By ’87, we’d had enough of London. Its streets had turned out to be paved with just enough gold to take out a mortgage on a small house at a substantial remove from work, from where it was at, and from the kind of green fields that somewhat older children would probably want to frolic in one day if they weren’t to eventually succumb to a life of dissolution and hard drugs. We felt hemmed in, and worried that one day, my brother would bounce himself out the window of his tiny bedroom. And so, with a cunning little manoeuvre that saw us kids stay with relatives before arriving at a miraculously-furnished new house, we moved.
Perhaps this clever ploy explains why, for many years, I had dreams of hidden trapdoors and mysterious tunnels, Narnia-esque wardrobes and loose bricks into underground caverns. Or perhaps, given that I thought I knew how to think myself into flight and could hardly sleep for fear of the cybermen hiding under my bed, I just had an over-active imagination. Goodness knows we needed one, in those heady days of two-colour text adventures and Sylvester McCoy as Doctor Who.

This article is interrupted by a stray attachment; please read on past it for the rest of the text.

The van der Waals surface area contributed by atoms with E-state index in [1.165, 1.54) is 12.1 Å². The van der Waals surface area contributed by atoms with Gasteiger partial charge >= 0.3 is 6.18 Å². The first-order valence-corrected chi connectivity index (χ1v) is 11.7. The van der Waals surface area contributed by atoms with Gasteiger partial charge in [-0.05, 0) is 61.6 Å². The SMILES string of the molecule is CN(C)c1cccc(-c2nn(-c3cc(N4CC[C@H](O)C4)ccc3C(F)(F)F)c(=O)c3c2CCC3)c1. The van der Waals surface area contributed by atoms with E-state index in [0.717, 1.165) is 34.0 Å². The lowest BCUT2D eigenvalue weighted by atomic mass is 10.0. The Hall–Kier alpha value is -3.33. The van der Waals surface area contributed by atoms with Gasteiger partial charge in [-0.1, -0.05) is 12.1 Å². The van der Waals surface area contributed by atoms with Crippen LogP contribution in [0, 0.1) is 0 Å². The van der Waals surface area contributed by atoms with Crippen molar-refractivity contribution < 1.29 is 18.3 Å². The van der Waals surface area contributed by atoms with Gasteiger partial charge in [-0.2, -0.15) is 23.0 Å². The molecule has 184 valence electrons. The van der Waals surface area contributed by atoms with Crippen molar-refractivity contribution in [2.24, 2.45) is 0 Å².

Or perhaps the house itself inspired such thoughts. I wasn’t the only one to have them. It was bigger and older than the London house, and while publicly I scoffed at my brother’s unwillingness to go up the stairs alone after dark, I did so myself with some trepidation. There was a haunting aspect to the way the shadows clung at the walls, a solidity and an age to the darkness that may not exactly have menaced, but boy did it know how to loom. It was a darkness that demanded to be taken seriously.
But I was not easily cowed as a child, and over time I came to an arrangement with the dark. What made it mad, I figured, is that although it had been there first, it was still forced to flee on a regular basis by these four persistent, fidgety beings on their meaningless nocturnal perambulations. Pretty unfair really, a concept that the young me understood all too well. So rather than shoo the darkness away with my blundering invasive presence, I swam through it, my hands learning to follow the wooden detail on the wall that started out at head height and sank over time to my waist.
Even now, I still prefer to walk the house in darkness. Sometimes, because I’m grown-up and sensible now, I tell myself that it’s because I don’t want to wake anyone. But the house and I, we know different.
From here on September 9th 2013.